All these issues plagued Mississippi before the pandemic, but Israel and others said COVID-19 made matters worse, with overwhelmed hospitals and a flailing economy.
Israel opened her clinic amid the pandemic need, in June 2021. She wanted to teach patients, especially Black women who she’s seen taken advantage of in the medical system, how to take control of their bodies and advocate for themselves.
Sisters in Birth is a midwifery clinic that provides education and care to pregnant patients — ultrasounds, prenatal vitamins, checkups with the nurse midwife and doctor on staff. But Israel also tries to focus on more than medical care; she said she takes a holistic approach to women’s physical, social and emotional health.
The clinic’s community health workers help create eating and exercise plans, meet with patients at home, and join them in the hospital for labor. Employees help with enrollment in Medicai d and community college. In particular, Israel wants Sisters in Birth to address any health disparities before patients — many of whom are at risk for complications given demographics and prior lack of access to care — give birth and offer them social support.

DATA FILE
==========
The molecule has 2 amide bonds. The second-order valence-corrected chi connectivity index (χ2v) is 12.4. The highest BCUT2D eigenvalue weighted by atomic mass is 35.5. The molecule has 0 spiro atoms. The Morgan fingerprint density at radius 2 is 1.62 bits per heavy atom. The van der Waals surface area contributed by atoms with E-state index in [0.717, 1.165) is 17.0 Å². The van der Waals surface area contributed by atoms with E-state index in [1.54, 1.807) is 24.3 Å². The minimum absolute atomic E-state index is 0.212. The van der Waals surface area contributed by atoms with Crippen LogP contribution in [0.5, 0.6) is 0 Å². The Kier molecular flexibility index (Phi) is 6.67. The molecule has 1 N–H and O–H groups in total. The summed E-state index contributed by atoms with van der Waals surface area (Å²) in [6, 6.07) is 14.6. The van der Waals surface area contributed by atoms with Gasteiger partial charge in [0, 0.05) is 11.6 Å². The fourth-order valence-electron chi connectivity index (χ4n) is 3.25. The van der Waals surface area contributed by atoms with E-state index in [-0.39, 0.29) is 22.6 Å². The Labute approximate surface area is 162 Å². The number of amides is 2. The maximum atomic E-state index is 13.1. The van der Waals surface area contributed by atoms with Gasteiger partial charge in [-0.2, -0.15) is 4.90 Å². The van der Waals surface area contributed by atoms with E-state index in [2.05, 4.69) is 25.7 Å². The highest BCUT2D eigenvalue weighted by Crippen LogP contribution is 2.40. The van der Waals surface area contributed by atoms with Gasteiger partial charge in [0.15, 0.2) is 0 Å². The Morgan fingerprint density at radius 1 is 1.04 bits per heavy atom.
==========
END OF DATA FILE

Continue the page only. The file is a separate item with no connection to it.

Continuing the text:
When Allen arrived, she was greeted by art of female activists on the comforting sea green walls: Toni Morrison, Dolores Huerta and Madonna Thunder Hawk. Magazines with Black women on the covers sit in front of colorful couches.
Staff members agreed to see Allen — a single mother and waitress who lost her job of 12 years during the pandemic — without insurance. They helped her submit a Medicaid application, set up exercise and nutrition plans, and offered her gas money to get home.
“I felt like I could finally breathe,” Allen said.
Once she reached month seven, Allen said thanks to Sisters in Birth, she’d already had more medical care than in her entire last pregnancy. Israel calls her on days when the clinic is closed to check in.
The stability has helped her transition to life in Mississippi — finding a place to live, replacing documents, enrolling for food stamps — all while pregnant.
“They know me by name when I walk in,” she said. “You don’t have to remind them who you are and what you’re going through.”
Now, Israel wants to expand — but she needs money to do it. With the help of Mississippi’s only Black and Democratic congressman, Rep. Bennie Thompson, she is pursuing $3 million in federal money from the Community Project Funding program to open Mississippi’s first birth center. She imagines a place where Black women can give natural births and reclaim their agency.